It also released a list of IP addresses possibly connected, at one time or another, with Russian hackers. It added a disclaimer: “Upon reviewing the traffic from these IPs, some traffic may correspond to malicious activity, and some may correspond to legitimate activity.”

    Toward the end of 2016, an employee of the Vermont utility Burlington Electric saw an IP address on a computer he believed was connected to the government’s list. On Friday, December 30th, the company reported the possible intrusion to federal authorities. Federal authorities immediately tipped off the Washington Post, who ran the following headline:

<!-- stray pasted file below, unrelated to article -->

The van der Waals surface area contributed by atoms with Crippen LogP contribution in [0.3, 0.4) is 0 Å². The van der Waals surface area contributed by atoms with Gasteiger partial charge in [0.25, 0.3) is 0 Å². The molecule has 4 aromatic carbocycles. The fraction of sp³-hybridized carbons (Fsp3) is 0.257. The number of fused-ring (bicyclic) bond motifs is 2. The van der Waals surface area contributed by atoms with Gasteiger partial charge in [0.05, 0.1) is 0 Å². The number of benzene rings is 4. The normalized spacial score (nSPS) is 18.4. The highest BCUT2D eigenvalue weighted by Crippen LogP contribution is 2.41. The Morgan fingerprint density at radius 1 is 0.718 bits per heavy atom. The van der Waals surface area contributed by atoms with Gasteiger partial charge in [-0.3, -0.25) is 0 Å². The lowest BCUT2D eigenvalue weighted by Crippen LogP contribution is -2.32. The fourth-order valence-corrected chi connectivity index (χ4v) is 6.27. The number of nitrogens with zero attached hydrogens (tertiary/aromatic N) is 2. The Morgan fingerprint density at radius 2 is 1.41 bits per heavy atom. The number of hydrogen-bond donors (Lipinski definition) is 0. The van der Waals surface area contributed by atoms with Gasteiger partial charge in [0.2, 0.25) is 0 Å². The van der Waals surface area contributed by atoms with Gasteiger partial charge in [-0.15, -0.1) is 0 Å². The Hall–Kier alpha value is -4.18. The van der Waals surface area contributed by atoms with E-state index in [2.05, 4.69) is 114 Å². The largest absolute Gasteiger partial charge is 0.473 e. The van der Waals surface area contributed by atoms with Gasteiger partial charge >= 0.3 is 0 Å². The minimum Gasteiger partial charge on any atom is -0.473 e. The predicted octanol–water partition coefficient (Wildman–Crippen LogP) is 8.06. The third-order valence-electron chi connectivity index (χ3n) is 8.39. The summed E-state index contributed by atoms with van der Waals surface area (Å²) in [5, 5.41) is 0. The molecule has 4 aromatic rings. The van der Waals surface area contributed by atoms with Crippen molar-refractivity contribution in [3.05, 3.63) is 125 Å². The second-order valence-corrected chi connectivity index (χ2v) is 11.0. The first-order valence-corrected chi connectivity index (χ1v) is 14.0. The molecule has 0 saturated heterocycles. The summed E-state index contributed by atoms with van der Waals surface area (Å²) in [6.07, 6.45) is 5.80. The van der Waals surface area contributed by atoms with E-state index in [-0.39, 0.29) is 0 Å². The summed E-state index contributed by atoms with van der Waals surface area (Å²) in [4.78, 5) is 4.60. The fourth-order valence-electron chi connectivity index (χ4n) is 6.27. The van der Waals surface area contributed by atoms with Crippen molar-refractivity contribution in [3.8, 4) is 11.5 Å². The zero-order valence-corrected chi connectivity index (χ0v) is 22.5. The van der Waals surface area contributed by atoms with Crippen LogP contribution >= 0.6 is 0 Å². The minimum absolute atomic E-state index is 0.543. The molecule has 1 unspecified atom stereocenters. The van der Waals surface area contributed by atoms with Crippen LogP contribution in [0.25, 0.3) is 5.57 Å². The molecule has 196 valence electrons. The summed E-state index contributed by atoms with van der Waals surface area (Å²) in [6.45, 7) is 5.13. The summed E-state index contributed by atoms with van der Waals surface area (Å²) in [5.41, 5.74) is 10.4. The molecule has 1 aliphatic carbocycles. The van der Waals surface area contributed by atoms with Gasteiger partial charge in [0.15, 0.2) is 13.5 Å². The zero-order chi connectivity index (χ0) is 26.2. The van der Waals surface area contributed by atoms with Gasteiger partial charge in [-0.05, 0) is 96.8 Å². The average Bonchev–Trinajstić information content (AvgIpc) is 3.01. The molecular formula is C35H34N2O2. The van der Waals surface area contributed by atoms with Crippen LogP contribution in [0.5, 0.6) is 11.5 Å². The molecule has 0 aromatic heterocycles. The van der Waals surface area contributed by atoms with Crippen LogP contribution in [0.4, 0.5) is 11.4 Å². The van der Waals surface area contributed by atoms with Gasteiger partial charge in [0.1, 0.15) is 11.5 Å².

This first version of the story, written by Pulitzer-winner Julia Eilperin and Adam Entous, said that a “code” connected to Grizzly Steppe had been detected “within the system” of the Vermont Utility, adding, “the penetration of the nation’s electrical grid is significant because it represents a potentially serious vulnerability.”

    Within an hour, the actual utility, Burlington Electric, issued a statement, saying “We detected the malware in a single Burlington Electric Department laptop not connected to our organization’s grid systems. We took immediate action to isolate the laptop and alerted federal officials of this finding.”

    This changed the story from penetration of the “U.S. electricity grid” by Russia to malware found on one laptop not even connected to one utility’s system. The Post changed the headline to reflect the new interpretation as much as the facts would permit, while preserving the original concept:

    Only after the Post received a torrent of criticism for the changes did it finally write a new story, with the following headline.